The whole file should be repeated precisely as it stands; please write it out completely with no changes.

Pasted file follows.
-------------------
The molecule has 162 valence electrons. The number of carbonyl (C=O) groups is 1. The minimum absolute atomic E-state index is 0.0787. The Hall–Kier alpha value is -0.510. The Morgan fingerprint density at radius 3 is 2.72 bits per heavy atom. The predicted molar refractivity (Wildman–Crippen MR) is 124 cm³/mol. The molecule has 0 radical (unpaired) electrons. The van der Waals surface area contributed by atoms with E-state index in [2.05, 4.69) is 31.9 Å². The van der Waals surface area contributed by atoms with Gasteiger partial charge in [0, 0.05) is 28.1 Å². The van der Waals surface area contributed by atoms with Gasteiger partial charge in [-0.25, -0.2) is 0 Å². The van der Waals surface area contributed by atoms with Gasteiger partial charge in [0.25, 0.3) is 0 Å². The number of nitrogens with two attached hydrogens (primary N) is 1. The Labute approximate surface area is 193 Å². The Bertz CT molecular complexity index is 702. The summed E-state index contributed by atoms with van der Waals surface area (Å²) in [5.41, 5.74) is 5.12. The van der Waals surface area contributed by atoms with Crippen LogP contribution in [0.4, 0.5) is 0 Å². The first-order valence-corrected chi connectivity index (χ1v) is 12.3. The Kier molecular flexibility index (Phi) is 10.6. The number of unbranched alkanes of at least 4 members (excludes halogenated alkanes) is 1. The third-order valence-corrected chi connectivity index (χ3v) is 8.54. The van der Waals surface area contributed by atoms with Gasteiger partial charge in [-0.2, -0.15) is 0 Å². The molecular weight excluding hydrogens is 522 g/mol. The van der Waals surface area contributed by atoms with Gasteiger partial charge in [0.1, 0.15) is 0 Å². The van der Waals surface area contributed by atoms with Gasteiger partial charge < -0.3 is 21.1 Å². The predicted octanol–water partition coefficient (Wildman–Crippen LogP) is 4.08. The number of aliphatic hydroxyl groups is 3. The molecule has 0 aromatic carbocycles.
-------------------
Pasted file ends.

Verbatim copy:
The molecule has 162 valence electrons. The number of carbonyl (C=O) groups is 1. The minimum absolute atomic E-state index is 0.0787. The Hall–Kier alpha value is -0.510. The Morgan fingerprint density at radius 3 is 2.72 bits per heavy atom. The predicted molar refractivity (Wildman–Crippen MR) is 124 cm³/mol. The molecule has 0 radical (unpaired) electrons. The van der Waals surface area contributed by atoms with E-state index in [2.05, 4.69) is 31.9 Å². The van der Waals surface area contributed by atoms with Gasteiger partial charge in [0, 0.05) is 28.1 Å². The van der Waals surface area contributed by atoms with Gasteiger partial charge in [-0.25, -0.2) is 0 Å². The van der Waals surface area contributed by atoms with Gasteiger partial charge in [0.25, 0.3) is 0 Å². The number of nitrogens with two attached hydrogens (primary N) is 1. The Labute approximate surface area is 193 Å². The Bertz CT molecular complexity index is 702. The summed E-state index contributed by atoms with van der Waals surface area (Å²) in [5.41, 5.74) is 5.12. The van der Waals surface area contributed by atoms with Crippen LogP contribution in [0.4, 0.5) is 0 Å². The first-order valence-corrected chi connectivity index (χ1v) is 12.3. The Kier molecular flexibility index (Phi) is 10.6. The number of unbranched alkanes of at least 4 members (excludes halogenated alkanes) is 1. The third-order valence-corrected chi connectivity index (χ3v) is 8.54. The van der Waals surface area contributed by atoms with Gasteiger partial charge in [-0.2, -0.15) is 0 Å². The molecular weight excluding hydrogens is 522 g/mol. The van der Waals surface area contributed by atoms with Gasteiger partial charge in [0.1, 0.15) is 0 Å². The van der Waals surface area contributed by atoms with Gasteiger partial charge < -0.3 is 21.1 Å². The predicted octanol–water partition coefficient (Wildman–Crippen LogP) is 4.08. The number of aliphatic hydroxyl groups is 3. The molecule has 0 aromatic carbocycles.